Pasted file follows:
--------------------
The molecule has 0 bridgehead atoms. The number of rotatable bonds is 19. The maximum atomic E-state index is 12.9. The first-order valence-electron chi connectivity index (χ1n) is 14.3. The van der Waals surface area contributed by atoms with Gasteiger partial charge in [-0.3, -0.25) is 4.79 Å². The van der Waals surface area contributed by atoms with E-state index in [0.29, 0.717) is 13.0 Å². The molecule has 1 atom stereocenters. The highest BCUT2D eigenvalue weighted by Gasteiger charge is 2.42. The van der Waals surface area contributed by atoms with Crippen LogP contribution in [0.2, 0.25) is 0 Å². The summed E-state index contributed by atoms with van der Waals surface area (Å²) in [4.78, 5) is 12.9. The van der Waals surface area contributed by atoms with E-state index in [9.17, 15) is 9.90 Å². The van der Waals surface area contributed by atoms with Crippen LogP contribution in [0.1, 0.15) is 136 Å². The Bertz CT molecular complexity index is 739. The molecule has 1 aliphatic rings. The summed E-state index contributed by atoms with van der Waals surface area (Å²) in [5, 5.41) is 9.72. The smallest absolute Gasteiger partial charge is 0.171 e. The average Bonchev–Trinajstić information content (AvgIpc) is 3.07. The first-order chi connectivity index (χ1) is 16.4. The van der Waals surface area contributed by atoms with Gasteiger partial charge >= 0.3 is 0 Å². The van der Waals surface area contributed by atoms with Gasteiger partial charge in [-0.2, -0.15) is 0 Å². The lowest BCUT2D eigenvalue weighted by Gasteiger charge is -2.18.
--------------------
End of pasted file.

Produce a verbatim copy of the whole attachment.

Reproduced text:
The molecule has 0 bridgehead atoms. The number of rotatable bonds is 19. The maximum atomic E-state index is 12.9. The first-order valence-electron chi connectivity index (χ1n) is 14.3. The van der Waals surface area contributed by atoms with Gasteiger partial charge in [-0.3, -0.25) is 4.79 Å². The van der Waals surface area contributed by atoms with E-state index in [0.29, 0.717) is 13.0 Å². The molecule has 1 atom stereocenters. The highest BCUT2D eigenvalue weighted by Gasteiger charge is 2.42. The van der Waals surface area contributed by atoms with Crippen LogP contribution in [0.2, 0.25) is 0 Å². The summed E-state index contributed by atoms with van der Waals surface area (Å²) in [4.78, 5) is 12.9. The van der Waals surface area contributed by atoms with E-state index in [9.17, 15) is 9.90 Å². The van der Waals surface area contributed by atoms with Crippen LogP contribution in [0.1, 0.15) is 136 Å². The Bertz CT molecular complexity index is 739. The molecule has 1 aliphatic rings. The summed E-state index contributed by atoms with van der Waals surface area (Å²) in [5, 5.41) is 9.72. The smallest absolute Gasteiger partial charge is 0.171 e. The average Bonchev–Trinajstić information content (AvgIpc) is 3.07. The first-order chi connectivity index (χ1) is 16.4. The van der Waals surface area contributed by atoms with Gasteiger partial charge >= 0.3 is 0 Å². The van der Waals surface area contributed by atoms with Gasteiger partial charge in [-0.2, -0.15) is 0 Å². The lowest BCUT2D eigenvalue weighted by Gasteiger charge is -2.18.